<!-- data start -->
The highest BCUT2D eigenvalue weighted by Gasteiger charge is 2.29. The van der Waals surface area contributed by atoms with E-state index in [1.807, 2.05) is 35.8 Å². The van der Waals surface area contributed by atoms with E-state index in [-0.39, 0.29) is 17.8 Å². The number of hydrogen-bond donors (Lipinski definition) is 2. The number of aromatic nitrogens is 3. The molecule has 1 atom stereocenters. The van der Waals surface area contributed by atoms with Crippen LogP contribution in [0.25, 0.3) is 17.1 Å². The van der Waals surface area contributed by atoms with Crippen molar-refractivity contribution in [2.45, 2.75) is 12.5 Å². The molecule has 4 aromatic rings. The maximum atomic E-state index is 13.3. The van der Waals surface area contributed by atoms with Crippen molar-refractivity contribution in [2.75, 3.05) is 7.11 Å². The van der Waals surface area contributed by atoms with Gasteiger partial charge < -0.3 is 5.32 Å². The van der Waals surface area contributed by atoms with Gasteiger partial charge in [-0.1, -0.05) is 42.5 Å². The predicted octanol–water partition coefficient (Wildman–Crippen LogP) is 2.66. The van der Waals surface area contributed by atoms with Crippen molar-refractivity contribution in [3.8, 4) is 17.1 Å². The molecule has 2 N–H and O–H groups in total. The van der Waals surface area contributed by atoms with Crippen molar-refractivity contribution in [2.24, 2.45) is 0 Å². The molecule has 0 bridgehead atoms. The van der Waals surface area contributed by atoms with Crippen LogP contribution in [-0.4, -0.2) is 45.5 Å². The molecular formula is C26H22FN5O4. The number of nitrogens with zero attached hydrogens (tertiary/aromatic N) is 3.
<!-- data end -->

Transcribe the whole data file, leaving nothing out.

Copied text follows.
The highest BCUT2D eigenvalue weighted by Gasteiger charge is 2.29. The van der Waals surface area contributed by atoms with E-state index in [1.807, 2.05) is 35.8 Å². The van der Waals surface area contributed by atoms with E-state index in [-0.39, 0.29) is 17.8 Å². The number of hydrogen-bond donors (Lipinski definition) is 2. The number of aromatic nitrogens is 3. The molecule has 1 atom stereocenters. The van der Waals surface area contributed by atoms with Crippen LogP contribution in [0.25, 0.3) is 17.1 Å². The van der Waals surface area contributed by atoms with Crippen molar-refractivity contribution in [2.45, 2.75) is 12.5 Å². The molecule has 4 aromatic rings. The maximum atomic E-state index is 13.3. The van der Waals surface area contributed by atoms with Crippen molar-refractivity contribution in [2.75, 3.05) is 7.11 Å². The van der Waals surface area contributed by atoms with Gasteiger partial charge < -0.3 is 5.32 Å². The van der Waals surface area contributed by atoms with Gasteiger partial charge in [-0.1, -0.05) is 42.5 Å². The predicted octanol–water partition coefficient (Wildman–Crippen LogP) is 2.66. The van der Waals surface area contributed by atoms with Crippen molar-refractivity contribution in [3.8, 4) is 17.1 Å². The molecule has 2 N–H and O–H groups in total. The van der Waals surface area contributed by atoms with Crippen molar-refractivity contribution in [2.24, 2.45) is 0 Å². The molecule has 0 bridgehead atoms. The van der Waals surface area contributed by atoms with Crippen LogP contribution in [-0.4, -0.2) is 45.5 Å². The molecular formula is C26H22FN5O4. The number of nitrogens with zero attached hydrogens (tertiary/aromatic N) is 3.